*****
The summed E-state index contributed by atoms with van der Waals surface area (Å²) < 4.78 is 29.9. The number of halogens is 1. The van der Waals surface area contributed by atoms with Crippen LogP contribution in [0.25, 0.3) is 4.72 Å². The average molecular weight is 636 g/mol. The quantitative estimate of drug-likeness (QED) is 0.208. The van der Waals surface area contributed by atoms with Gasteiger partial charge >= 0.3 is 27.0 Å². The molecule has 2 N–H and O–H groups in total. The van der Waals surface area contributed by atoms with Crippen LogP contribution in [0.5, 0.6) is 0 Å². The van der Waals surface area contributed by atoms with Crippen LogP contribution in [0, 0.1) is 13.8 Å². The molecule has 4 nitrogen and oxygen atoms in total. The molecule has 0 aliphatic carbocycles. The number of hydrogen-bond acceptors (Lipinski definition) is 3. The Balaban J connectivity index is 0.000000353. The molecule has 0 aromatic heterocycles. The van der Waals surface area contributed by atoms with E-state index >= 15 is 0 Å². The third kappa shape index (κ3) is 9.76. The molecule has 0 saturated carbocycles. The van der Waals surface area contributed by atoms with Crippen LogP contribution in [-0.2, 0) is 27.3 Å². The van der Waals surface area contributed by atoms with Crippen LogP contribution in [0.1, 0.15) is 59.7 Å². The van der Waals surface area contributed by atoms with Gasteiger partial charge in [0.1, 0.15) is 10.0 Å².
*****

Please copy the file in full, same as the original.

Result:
The summed E-state index contributed by atoms with van der Waals surface area (Å²) < 4.78 is 29.9. The number of halogens is 1. The van der Waals surface area contributed by atoms with Crippen LogP contribution in [0.25, 0.3) is 4.72 Å². The average molecular weight is 636 g/mol. The quantitative estimate of drug-likeness (QED) is 0.208. The van der Waals surface area contributed by atoms with Gasteiger partial charge >= 0.3 is 27.0 Å². The molecule has 2 N–H and O–H groups in total. The van der Waals surface area contributed by atoms with Crippen LogP contribution in [0.5, 0.6) is 0 Å². The van der Waals surface area contributed by atoms with Crippen LogP contribution in [0, 0.1) is 13.8 Å². The molecule has 4 nitrogen and oxygen atoms in total. The molecule has 0 aliphatic carbocycles. The number of hydrogen-bond acceptors (Lipinski definition) is 3. The Balaban J connectivity index is 0.000000353. The molecule has 0 aromatic heterocycles. The van der Waals surface area contributed by atoms with E-state index >= 15 is 0 Å². The third kappa shape index (κ3) is 9.76. The molecule has 0 saturated carbocycles. The van der Waals surface area contributed by atoms with Crippen LogP contribution in [-0.2, 0) is 27.3 Å². The van der Waals surface area contributed by atoms with Crippen LogP contribution in [0.1, 0.15) is 59.7 Å². The van der Waals surface area contributed by atoms with Gasteiger partial charge in [0.1, 0.15) is 10.0 Å².